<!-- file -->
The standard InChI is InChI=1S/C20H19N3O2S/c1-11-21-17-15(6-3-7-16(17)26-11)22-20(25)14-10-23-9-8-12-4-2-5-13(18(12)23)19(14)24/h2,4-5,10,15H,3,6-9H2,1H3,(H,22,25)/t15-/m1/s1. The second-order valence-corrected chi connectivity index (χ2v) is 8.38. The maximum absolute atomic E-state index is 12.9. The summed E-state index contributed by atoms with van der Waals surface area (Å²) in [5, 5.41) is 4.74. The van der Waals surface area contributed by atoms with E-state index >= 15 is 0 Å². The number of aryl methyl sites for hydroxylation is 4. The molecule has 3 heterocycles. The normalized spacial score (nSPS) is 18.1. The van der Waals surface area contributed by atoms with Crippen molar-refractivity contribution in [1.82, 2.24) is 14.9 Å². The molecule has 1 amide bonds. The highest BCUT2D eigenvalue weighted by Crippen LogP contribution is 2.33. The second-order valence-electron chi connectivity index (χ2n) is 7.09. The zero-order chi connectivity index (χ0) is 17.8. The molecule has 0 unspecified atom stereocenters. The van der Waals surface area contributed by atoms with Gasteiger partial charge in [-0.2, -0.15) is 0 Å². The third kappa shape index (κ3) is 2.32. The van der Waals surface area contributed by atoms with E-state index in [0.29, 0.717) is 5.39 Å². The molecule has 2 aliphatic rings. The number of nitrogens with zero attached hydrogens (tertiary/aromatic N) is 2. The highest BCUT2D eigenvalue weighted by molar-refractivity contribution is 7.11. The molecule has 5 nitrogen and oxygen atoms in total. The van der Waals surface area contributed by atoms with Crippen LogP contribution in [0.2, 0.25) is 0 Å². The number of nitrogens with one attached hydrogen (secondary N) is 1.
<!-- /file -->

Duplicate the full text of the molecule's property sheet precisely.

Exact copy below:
The standard InChI is InChI=1S/C20H19N3O2S/c1-11-21-17-15(6-3-7-16(17)26-11)22-20(25)14-10-23-9-8-12-4-2-5-13(18(12)23)19(14)24/h2,4-5,10,15H,3,6-9H2,1H3,(H,22,25)/t15-/m1/s1. The second-order valence-corrected chi connectivity index (χ2v) is 8.38. The maximum absolute atomic E-state index is 12.9. The summed E-state index contributed by atoms with van der Waals surface area (Å²) in [5, 5.41) is 4.74. The van der Waals surface area contributed by atoms with E-state index >= 15 is 0 Å². The number of aryl methyl sites for hydroxylation is 4. The molecule has 3 heterocycles. The normalized spacial score (nSPS) is 18.1. The van der Waals surface area contributed by atoms with Crippen molar-refractivity contribution in [1.82, 2.24) is 14.9 Å². The molecule has 1 amide bonds. The highest BCUT2D eigenvalue weighted by Crippen LogP contribution is 2.33. The second-order valence-electron chi connectivity index (χ2n) is 7.09. The zero-order chi connectivity index (χ0) is 17.8. The molecule has 0 unspecified atom stereocenters. The van der Waals surface area contributed by atoms with Gasteiger partial charge in [-0.2, -0.15) is 0 Å². The third kappa shape index (κ3) is 2.32. The van der Waals surface area contributed by atoms with E-state index in [0.29, 0.717) is 5.39 Å². The molecule has 2 aliphatic rings. The number of nitrogens with zero attached hydrogens (tertiary/aromatic N) is 2. The highest BCUT2D eigenvalue weighted by molar-refractivity contribution is 7.11. The molecule has 5 nitrogen and oxygen atoms in total. The van der Waals surface area contributed by atoms with Crippen LogP contribution in [0.2, 0.25) is 0 Å². The number of nitrogens with one attached hydrogen (secondary N) is 1.